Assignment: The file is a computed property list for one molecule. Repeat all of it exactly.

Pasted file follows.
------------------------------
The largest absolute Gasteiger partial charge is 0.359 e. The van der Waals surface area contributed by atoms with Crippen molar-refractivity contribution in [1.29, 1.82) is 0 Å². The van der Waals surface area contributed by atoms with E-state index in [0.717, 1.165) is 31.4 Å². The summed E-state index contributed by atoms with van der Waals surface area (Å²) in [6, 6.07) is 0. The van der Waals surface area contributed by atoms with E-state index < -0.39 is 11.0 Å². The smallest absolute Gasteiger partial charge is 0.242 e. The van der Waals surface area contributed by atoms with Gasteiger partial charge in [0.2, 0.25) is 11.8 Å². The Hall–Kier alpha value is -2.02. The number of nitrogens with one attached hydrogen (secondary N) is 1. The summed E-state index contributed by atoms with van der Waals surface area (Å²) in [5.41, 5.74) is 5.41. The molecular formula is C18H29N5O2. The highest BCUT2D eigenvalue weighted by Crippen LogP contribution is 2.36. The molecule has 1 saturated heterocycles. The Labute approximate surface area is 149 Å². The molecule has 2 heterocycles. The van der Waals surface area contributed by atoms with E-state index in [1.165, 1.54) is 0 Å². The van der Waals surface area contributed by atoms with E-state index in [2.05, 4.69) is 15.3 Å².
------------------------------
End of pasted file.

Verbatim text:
The largest absolute Gasteiger partial charge is 0.359 e. The van der Waals surface area contributed by atoms with Crippen molar-refractivity contribution in [1.29, 1.82) is 0 Å². The van der Waals surface area contributed by atoms with E-state index in [0.717, 1.165) is 31.4 Å². The summed E-state index contributed by atoms with van der Waals surface area (Å²) in [6, 6.07) is 0. The van der Waals surface area contributed by atoms with E-state index < -0.39 is 11.0 Å². The smallest absolute Gasteiger partial charge is 0.242 e. The van der Waals surface area contributed by atoms with Gasteiger partial charge in [0.2, 0.25) is 11.8 Å². The Hall–Kier alpha value is -2.02. The number of nitrogens with one attached hydrogen (secondary N) is 1. The summed E-state index contributed by atoms with van der Waals surface area (Å²) in [5.41, 5.74) is 5.41. The molecular formula is C18H29N5O2. The highest BCUT2D eigenvalue weighted by Crippen LogP contribution is 2.36. The molecule has 1 saturated heterocycles. The Labute approximate surface area is 149 Å². The molecule has 2 heterocycles. The van der Waals surface area contributed by atoms with E-state index in [1.165, 1.54) is 0 Å². The van der Waals surface area contributed by atoms with E-state index in [2.05, 4.69) is 15.3 Å².